By  on November 7, 2006

Two years after scrapping its design and sales teams and relaunching a better dress collection, Donna Morgan's sales have climbed 25 percent to $35 million in wholesale from $28 million.

"This line has become 15 years younger from what Donna Morgan was originally," said Kathleen McFeeters, president and chief executive officer. "The key is keeping a sportswear head when you are designing dresses."

McFeeters and Donna Morgan started the company in the early Nineties. In their first year, McFeeters said the firm did $13 million in wholesale, and within five years grew to a $40 million business.

Then came the perfect storm for better-priced dress vendors. Everything was about sportswear. Contemporary entered the equation. Retailers consolidated. Private label escalated. And Donna Morgan's business shrank to $28 million.

The firm puttered along, doing bridesmaid dresses for a few years. It froze the slightly higher-end, more mature Morgan McFeeters line, just relaunching it for fall 2006 with Lord &Taylor.

McFeeters knew it was time for change. "As sportswear started getting younger, all of us dress people weren't changing fast enough," she said. "Three years ago, I said to Donna, ‘We are in a rut and we need to change. We need to bring in people with fresh ideas.'"

By spring 2005, the full effects of the new design team were visible in the line of Donna Morgan dresses, which has a Diane von Furstenberg look, yet wholesales from $59 to $79.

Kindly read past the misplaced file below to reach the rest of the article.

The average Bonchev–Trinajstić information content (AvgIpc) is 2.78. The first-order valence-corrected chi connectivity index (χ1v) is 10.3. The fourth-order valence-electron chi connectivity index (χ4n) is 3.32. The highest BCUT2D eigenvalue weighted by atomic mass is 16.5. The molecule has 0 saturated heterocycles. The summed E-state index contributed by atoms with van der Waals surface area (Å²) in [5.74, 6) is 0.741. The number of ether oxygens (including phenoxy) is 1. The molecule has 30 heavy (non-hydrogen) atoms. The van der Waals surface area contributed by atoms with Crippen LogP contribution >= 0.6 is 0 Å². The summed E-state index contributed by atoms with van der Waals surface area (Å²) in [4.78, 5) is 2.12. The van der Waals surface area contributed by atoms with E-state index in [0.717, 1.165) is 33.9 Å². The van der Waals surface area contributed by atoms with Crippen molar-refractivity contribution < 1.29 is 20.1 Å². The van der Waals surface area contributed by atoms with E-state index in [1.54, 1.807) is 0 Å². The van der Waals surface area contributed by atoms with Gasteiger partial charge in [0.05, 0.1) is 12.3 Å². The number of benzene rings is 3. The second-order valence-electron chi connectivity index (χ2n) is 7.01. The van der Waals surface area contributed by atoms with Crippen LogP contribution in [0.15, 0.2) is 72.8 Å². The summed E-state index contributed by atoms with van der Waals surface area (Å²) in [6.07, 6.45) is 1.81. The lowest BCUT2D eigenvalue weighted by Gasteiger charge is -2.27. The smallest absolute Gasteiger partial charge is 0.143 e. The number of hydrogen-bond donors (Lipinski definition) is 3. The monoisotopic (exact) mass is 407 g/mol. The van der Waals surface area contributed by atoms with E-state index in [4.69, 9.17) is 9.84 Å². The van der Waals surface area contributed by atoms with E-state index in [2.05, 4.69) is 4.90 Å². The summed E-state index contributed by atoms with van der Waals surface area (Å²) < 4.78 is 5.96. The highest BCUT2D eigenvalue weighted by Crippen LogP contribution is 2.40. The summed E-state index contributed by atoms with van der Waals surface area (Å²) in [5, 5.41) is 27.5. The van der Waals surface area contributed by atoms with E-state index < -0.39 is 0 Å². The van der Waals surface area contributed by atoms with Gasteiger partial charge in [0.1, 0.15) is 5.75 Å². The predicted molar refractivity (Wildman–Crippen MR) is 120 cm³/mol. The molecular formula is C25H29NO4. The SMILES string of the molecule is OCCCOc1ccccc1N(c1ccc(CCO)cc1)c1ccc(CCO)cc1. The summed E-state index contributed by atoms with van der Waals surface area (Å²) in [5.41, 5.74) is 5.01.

"The whole idea in getting young people involved is keeping it affordable and at a price point where you get multiple purchases," McFeeters said. "We think the growth in our collection will come from going down as opposed to going up. Since stores like H&M, there's no stigma to going cheap chic — it's seen as savvy."

Department stores, including Federated, Dillard's and Parisian, carry the line. Donna Morgan's new sales team also has found a home for the collection in specialty stores.

"Sportswear specialty stores that never carried dresses are now selling them almost like tops,'' said Rick Self, president of sales for Donna Morgan. "It's creating a whole other customer base for us. Dresses used to be in the back of a store, and now they are in the front. Every store has a dress in the window."Of course, any dress company worth its Little Black Dress has been prospering during the dress cycle. At Donna Morgan, they are banking on the prediction that the trend will last seven years.

The company also is expanding strategically. Now at 15 percent of business, private label services continue to grow. Donna Morgan went international last year, and is enjoying success in London, which executives attribute to the price point. The company has honed its turnaround time to less than a month, even with sourcing in Asia.

In addition, Donna Morgan is looking at alternative sales channels, including e-commerce and a newly packaged product geared for airports and hotels. Under the new label "When all she needs…" the company is selling a jersey mock-wrap dress, likely for $59, packed in a box small enough to fit into a laptop case or purse.

For spring and summer, Donna Morgan is spotlighting sheath, trapeze, maxi, baby-doll, jumper and — of course — wrap styles, using cotton, jersey and silk matte crepe fabrics and featuring details such as pockets, belts and pleats.

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